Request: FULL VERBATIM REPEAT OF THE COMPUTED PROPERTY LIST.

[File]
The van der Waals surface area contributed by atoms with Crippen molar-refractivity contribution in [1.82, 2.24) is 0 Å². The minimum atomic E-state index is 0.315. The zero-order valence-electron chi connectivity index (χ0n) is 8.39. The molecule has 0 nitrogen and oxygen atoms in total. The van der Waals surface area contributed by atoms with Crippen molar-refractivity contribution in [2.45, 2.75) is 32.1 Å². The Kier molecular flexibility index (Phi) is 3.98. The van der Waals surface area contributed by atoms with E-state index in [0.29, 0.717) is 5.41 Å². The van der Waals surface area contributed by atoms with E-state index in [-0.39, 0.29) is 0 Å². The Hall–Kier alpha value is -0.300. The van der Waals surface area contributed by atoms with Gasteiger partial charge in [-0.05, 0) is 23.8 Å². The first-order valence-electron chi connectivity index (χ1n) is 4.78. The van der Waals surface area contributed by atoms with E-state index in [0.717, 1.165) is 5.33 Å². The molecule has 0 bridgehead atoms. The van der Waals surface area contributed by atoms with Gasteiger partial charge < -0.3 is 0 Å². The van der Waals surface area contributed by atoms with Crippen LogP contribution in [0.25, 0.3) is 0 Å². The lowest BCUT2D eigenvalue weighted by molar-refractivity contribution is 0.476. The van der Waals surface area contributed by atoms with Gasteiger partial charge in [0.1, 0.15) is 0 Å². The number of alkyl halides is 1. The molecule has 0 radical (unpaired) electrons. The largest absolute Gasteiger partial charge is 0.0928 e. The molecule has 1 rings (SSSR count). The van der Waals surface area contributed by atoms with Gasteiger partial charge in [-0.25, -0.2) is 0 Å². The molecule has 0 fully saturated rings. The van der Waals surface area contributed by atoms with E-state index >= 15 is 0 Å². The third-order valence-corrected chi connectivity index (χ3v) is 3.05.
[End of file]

The van der Waals surface area contributed by atoms with Crippen molar-refractivity contribution in [1.82, 2.24) is 0 Å². The minimum atomic E-state index is 0.315. The zero-order valence-electron chi connectivity index (χ0n) is 8.39. The molecule has 0 nitrogen and oxygen atoms in total. The van der Waals surface area contributed by atoms with Crippen molar-refractivity contribution in [2.45, 2.75) is 32.1 Å². The Kier molecular flexibility index (Phi) is 3.98. The van der Waals surface area contributed by atoms with E-state index in [0.29, 0.717) is 5.41 Å². The van der Waals surface area contributed by atoms with E-state index in [-0.39, 0.29) is 0 Å². The Hall–Kier alpha value is -0.300. The van der Waals surface area contributed by atoms with Gasteiger partial charge in [-0.05, 0) is 23.8 Å². The first-order valence-electron chi connectivity index (χ1n) is 4.78. The van der Waals surface area contributed by atoms with E-state index in [0.717, 1.165) is 5.33 Å². The molecule has 0 bridgehead atoms. The van der Waals surface area contributed by atoms with Gasteiger partial charge < -0.3 is 0 Å². The van der Waals surface area contributed by atoms with Crippen LogP contribution in [0.25, 0.3) is 0 Å². The lowest BCUT2D eigenvalue weighted by molar-refractivity contribution is 0.476. The van der Waals surface area contributed by atoms with Gasteiger partial charge in [0.1, 0.15) is 0 Å². The number of alkyl halides is 1. The molecule has 0 radical (unpaired) electrons. The largest absolute Gasteiger partial charge is 0.0928 e. The molecule has 1 rings (SSSR count). The van der Waals surface area contributed by atoms with Gasteiger partial charge in [-0.25, -0.2) is 0 Å². The molecule has 0 fully saturated rings. The van der Waals surface area contributed by atoms with E-state index >= 15 is 0 Å². The third-order valence-corrected chi connectivity index (χ3v) is 3.05.